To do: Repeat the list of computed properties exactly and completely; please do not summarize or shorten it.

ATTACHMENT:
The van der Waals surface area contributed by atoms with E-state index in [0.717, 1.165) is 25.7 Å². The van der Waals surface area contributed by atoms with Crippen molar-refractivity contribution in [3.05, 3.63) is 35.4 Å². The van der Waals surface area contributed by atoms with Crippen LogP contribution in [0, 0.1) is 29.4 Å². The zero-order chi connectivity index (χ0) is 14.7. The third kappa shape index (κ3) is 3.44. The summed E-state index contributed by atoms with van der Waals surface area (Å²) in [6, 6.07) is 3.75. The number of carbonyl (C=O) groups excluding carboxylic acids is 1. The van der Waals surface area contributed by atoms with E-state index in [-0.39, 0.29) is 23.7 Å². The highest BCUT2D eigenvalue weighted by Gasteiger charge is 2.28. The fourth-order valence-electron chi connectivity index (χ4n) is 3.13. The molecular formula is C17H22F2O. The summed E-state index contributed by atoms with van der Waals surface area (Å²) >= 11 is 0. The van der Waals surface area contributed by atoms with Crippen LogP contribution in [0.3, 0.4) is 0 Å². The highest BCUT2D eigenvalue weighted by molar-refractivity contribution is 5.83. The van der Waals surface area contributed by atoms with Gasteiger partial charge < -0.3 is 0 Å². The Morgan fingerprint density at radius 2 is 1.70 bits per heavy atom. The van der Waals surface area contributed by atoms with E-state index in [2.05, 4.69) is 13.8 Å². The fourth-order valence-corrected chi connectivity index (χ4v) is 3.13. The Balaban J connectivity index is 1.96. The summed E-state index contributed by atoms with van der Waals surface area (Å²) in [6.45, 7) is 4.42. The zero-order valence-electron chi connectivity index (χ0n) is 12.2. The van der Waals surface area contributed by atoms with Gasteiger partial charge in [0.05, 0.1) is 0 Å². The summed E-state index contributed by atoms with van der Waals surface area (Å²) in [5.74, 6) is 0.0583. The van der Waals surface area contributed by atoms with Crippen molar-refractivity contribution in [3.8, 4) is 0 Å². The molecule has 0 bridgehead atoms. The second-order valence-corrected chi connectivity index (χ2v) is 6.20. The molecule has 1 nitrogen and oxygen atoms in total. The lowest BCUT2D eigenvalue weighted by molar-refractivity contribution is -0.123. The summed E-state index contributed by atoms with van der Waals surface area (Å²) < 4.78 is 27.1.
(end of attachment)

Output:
The van der Waals surface area contributed by atoms with E-state index in [0.717, 1.165) is 25.7 Å². The van der Waals surface area contributed by atoms with Crippen molar-refractivity contribution in [3.05, 3.63) is 35.4 Å². The van der Waals surface area contributed by atoms with Crippen LogP contribution in [0, 0.1) is 29.4 Å². The zero-order chi connectivity index (χ0) is 14.7. The third kappa shape index (κ3) is 3.44. The summed E-state index contributed by atoms with van der Waals surface area (Å²) in [6, 6.07) is 3.75. The number of carbonyl (C=O) groups excluding carboxylic acids is 1. The van der Waals surface area contributed by atoms with E-state index in [-0.39, 0.29) is 23.7 Å². The highest BCUT2D eigenvalue weighted by Gasteiger charge is 2.28. The fourth-order valence-electron chi connectivity index (χ4n) is 3.13. The molecular formula is C17H22F2O. The summed E-state index contributed by atoms with van der Waals surface area (Å²) >= 11 is 0. The van der Waals surface area contributed by atoms with Crippen LogP contribution in [0.3, 0.4) is 0 Å². The highest BCUT2D eigenvalue weighted by molar-refractivity contribution is 5.83. The van der Waals surface area contributed by atoms with Gasteiger partial charge < -0.3 is 0 Å². The Morgan fingerprint density at radius 2 is 1.70 bits per heavy atom. The van der Waals surface area contributed by atoms with E-state index in [2.05, 4.69) is 13.8 Å². The fourth-order valence-corrected chi connectivity index (χ4v) is 3.13. The Balaban J connectivity index is 1.96. The summed E-state index contributed by atoms with van der Waals surface area (Å²) in [6.45, 7) is 4.42. The zero-order valence-electron chi connectivity index (χ0n) is 12.2. The van der Waals surface area contributed by atoms with Gasteiger partial charge in [0.05, 0.1) is 0 Å². The summed E-state index contributed by atoms with van der Waals surface area (Å²) in [5.74, 6) is 0.0583. The van der Waals surface area contributed by atoms with Crippen molar-refractivity contribution in [3.8, 4) is 0 Å². The molecule has 0 bridgehead atoms. The second-order valence-corrected chi connectivity index (χ2v) is 6.20. The molecule has 1 nitrogen and oxygen atoms in total. The lowest BCUT2D eigenvalue weighted by molar-refractivity contribution is -0.123. The summed E-state index contributed by atoms with van der Waals surface area (Å²) < 4.78 is 27.1.